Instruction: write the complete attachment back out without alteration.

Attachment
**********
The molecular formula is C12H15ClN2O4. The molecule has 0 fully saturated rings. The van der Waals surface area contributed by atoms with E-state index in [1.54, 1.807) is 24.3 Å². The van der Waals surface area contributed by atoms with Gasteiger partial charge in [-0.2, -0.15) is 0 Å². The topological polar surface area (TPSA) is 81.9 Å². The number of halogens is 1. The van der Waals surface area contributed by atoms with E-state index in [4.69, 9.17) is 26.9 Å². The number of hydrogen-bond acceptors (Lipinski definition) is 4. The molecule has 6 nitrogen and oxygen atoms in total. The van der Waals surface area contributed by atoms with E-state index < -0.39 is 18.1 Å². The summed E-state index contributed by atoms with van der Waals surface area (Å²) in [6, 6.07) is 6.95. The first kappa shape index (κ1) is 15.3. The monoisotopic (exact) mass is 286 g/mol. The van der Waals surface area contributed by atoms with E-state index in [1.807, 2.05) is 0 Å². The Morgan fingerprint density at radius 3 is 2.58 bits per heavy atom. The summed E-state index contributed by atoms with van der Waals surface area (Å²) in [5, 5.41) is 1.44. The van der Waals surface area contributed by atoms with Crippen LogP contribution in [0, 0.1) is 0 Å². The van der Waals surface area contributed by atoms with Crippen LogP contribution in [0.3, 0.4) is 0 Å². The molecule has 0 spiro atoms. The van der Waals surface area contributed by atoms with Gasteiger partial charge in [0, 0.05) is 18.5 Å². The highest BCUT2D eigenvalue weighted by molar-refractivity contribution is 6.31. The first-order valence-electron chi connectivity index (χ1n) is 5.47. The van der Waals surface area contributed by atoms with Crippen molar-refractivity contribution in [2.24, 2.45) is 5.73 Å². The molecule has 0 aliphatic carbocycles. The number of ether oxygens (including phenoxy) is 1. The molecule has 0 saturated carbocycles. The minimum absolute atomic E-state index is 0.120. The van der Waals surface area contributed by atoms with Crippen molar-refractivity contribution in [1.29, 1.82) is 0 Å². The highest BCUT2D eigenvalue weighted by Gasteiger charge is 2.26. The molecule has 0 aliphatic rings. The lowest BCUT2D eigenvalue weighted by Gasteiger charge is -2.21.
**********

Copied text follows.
The molecular formula is C12H15ClN2O4. The molecule has 0 fully saturated rings. The van der Waals surface area contributed by atoms with E-state index in [1.54, 1.807) is 24.3 Å². The van der Waals surface area contributed by atoms with Gasteiger partial charge in [-0.2, -0.15) is 0 Å². The topological polar surface area (TPSA) is 81.9 Å². The number of halogens is 1. The van der Waals surface area contributed by atoms with E-state index in [4.69, 9.17) is 26.9 Å². The number of hydrogen-bond acceptors (Lipinski definition) is 4. The molecule has 6 nitrogen and oxygen atoms in total. The van der Waals surface area contributed by atoms with E-state index < -0.39 is 18.1 Å². The summed E-state index contributed by atoms with van der Waals surface area (Å²) in [6, 6.07) is 6.95. The first kappa shape index (κ1) is 15.3. The monoisotopic (exact) mass is 286 g/mol. The van der Waals surface area contributed by atoms with E-state index in [1.807, 2.05) is 0 Å². The Morgan fingerprint density at radius 3 is 2.58 bits per heavy atom. The summed E-state index contributed by atoms with van der Waals surface area (Å²) in [5, 5.41) is 1.44. The van der Waals surface area contributed by atoms with Crippen LogP contribution in [0, 0.1) is 0 Å². The van der Waals surface area contributed by atoms with Crippen LogP contribution in [0.3, 0.4) is 0 Å². The molecule has 0 spiro atoms. The van der Waals surface area contributed by atoms with Gasteiger partial charge in [0, 0.05) is 18.5 Å². The highest BCUT2D eigenvalue weighted by molar-refractivity contribution is 6.31. The first-order valence-electron chi connectivity index (χ1n) is 5.47. The van der Waals surface area contributed by atoms with Crippen molar-refractivity contribution in [2.24, 2.45) is 5.73 Å². The molecule has 0 aliphatic carbocycles. The number of ether oxygens (including phenoxy) is 1. The molecule has 0 saturated carbocycles. The minimum absolute atomic E-state index is 0.120. The van der Waals surface area contributed by atoms with Crippen molar-refractivity contribution in [1.29, 1.82) is 0 Å². The highest BCUT2D eigenvalue weighted by Gasteiger charge is 2.26. The molecule has 0 aliphatic rings. The lowest BCUT2D eigenvalue weighted by Gasteiger charge is -2.21.